The Literacy Research Association welcomes Arlette Ingram Willis, the Oscar S. Causey award plenary speaker, who received the award in 2021. The Award, named for Dr. Oscar Causey, founder of LRA, ,was first presented in 1967. The award is bestowed annually to recognize an LRA member who has made outstanding contributions to literacy research.
The title of Willis’ Oscar S. Causey address is “ Revolutionizing Literacy: The Life of Omar ibn Said, Written by Himself. In her presentation, Willis analytically examines the role of literacy in Omar ibn Said’s life as informed by African cultures, ethnicities, histories, languages, and literacies in the Senegambia region, and the history of Black literacy access in the US. In his autobiography, Omar ibn Said stealthily applies sophisticated literacy skills to contest living under anti-Black racism and chattel enslavement through his rhetorical and strategic use of Quranic surahs and verses. Early translations and interpretations of his autobiography, written by English-dominant White men, literate in ancient Arabic, filtered through Eurocentrism and White supremacy, failed to discern Omar ibn Said’s proclamation of his humanity and bold condemnation of chattel enslavement. Scholars with expertise in African history and Islam, valorize his resilience as an African Muslim who remained faithful to Islam under anti-Black racism, the horrors of chattel enslavement, and attempts at Christian conversion.
The autobiography dismantles prevailing assumptions about people of African descent as sub-human, without culture, history, intellect, language, or literacy. It also revolutionizes what we know about the history of literacy in the US; provides authenticated knowledge of literacy among people of African descent; exposes the pervasiveness of White supremacy; and unveils the roots of deliberate anti-Black literacy laws, policies, and practices, historically and contemporaneously. To create an equitable approach to literacy, we must begin with authenticated knowledge to transcend the past and present.
Arlette Ingram Willis received her Ph. D. from The Ohio State University. She is a professor at the University of Illinois at Urbana-Champaign in the Department of Curriculum and Instruction, the division of Language and Literacy. Her scholarship interrogates how race and racism are framed in reading research, examines secondary pre-service English teacher education, and applies critical theories to literacy policy and research. Willis has on-going research collaborations with colleagues in Brazil, Columbia, and New Zealand who examine the influence of Paulo Freire’s theorizing and instruction. Her books include Teaching and Using Multicultural Literature in Grades 9-12: Moving Beyond the Canon (1998), Reading Comprehension Research and Testing in the US: Undercurrents of Race, Class, and Power in the Struggle for Meaning (2008); and forthcoming Anti-Black Racism and anti-Black Literacy in the US. In addition, she has co-edited four books: Multiple and Intersecting Identities in Qualitative Research (with B. Merchant, 2001); Multicultural Issues in Literacy Research and Practice (with G. Garcia, R. Barrera, & V. Harris, 2003); On Critically Conscious Research: Approaches to Language and Literacy Research (with M. Montovan, H. Hall, C. Hunter, L. Burke, & A. Herrera, A., 2008); and Affirming Black Students’ Lives and Literacies: Bearing Witness (with G. Thompson-McMillan & P. Smith).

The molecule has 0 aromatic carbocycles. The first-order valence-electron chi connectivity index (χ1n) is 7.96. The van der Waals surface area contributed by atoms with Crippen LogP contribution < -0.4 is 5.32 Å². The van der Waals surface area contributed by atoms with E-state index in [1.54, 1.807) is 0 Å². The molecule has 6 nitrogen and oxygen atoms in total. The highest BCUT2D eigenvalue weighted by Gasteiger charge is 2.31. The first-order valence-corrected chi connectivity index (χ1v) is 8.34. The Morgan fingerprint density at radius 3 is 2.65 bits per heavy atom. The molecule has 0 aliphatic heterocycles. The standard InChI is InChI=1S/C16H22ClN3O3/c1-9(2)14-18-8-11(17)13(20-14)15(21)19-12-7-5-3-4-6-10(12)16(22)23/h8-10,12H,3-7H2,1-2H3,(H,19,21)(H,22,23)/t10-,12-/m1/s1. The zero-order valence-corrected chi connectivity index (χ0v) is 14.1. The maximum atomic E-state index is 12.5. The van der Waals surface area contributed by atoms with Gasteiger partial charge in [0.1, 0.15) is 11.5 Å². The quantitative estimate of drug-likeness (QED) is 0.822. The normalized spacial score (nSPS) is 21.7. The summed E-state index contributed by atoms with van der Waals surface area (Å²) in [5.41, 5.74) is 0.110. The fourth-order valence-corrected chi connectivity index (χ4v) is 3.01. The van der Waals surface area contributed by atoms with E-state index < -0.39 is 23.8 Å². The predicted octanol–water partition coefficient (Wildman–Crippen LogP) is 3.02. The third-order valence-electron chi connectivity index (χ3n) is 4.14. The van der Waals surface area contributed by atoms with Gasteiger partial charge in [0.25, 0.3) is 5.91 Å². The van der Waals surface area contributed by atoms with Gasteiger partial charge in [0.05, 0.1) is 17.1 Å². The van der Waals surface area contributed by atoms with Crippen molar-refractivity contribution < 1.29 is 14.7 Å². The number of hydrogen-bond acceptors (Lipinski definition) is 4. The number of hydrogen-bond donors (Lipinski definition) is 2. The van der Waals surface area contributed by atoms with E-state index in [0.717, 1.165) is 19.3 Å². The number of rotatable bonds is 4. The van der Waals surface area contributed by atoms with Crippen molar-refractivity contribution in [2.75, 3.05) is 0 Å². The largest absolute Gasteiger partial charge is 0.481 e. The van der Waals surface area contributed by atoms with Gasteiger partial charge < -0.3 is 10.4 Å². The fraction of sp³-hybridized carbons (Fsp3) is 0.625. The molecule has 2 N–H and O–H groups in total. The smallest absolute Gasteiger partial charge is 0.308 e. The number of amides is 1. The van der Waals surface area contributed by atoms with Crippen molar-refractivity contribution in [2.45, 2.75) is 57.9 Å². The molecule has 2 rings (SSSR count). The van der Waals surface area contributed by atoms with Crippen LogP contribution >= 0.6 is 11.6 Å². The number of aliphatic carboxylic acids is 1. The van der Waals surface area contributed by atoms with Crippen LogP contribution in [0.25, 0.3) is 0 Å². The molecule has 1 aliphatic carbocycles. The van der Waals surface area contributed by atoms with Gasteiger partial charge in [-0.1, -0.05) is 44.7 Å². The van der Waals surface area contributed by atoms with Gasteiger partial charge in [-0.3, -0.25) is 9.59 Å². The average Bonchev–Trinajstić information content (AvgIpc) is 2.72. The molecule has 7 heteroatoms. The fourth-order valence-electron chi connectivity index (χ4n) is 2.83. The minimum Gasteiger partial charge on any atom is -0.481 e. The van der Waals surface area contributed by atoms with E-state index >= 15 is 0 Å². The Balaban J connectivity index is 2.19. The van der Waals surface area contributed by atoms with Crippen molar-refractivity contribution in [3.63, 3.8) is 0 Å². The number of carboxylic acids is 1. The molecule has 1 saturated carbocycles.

Willis has published numerous refereed articles, book chapters, book reviews, and monographs. She also has served as co-editor (with D. Bloome) for the National Council of Teachers of English Literacy Book Series, and co-editor (with V. J. Harris) for the American Education Research Journal, Teaching, Learning, and Human Development. Willis has received several national meritorious awards, including the John J. Gumperz Memorial Award for Distinguished Lifetime Scholarship, Reading Hall of Fame, and the Oscar S. Causey Award. She is a Fulbright Scholar (2013-2014), past president of the Literacy Research Association (2014), and past president of the National Conference on Research in Language and Literacy, (2007-2008). In addition, at the University of Illinois she has received several awards for her scholarship: University Scholar Award, 2000; Campus Award for Excellence in Guiding Undergraduate Research, 2001; and University Distinguished Teacher/Scholar, 2002-2003; as well as several College of Education awards including the Distinguished Scholar Award, 1999; Outstanding Undergraduate Teaching Award, 1998, 2000; and Distinguished Teaching Career Award, 2010.
Willis joins an esteemed list of plenary speakers and panelists slated to speak at this year’s conference. Read more about each of the sessions below: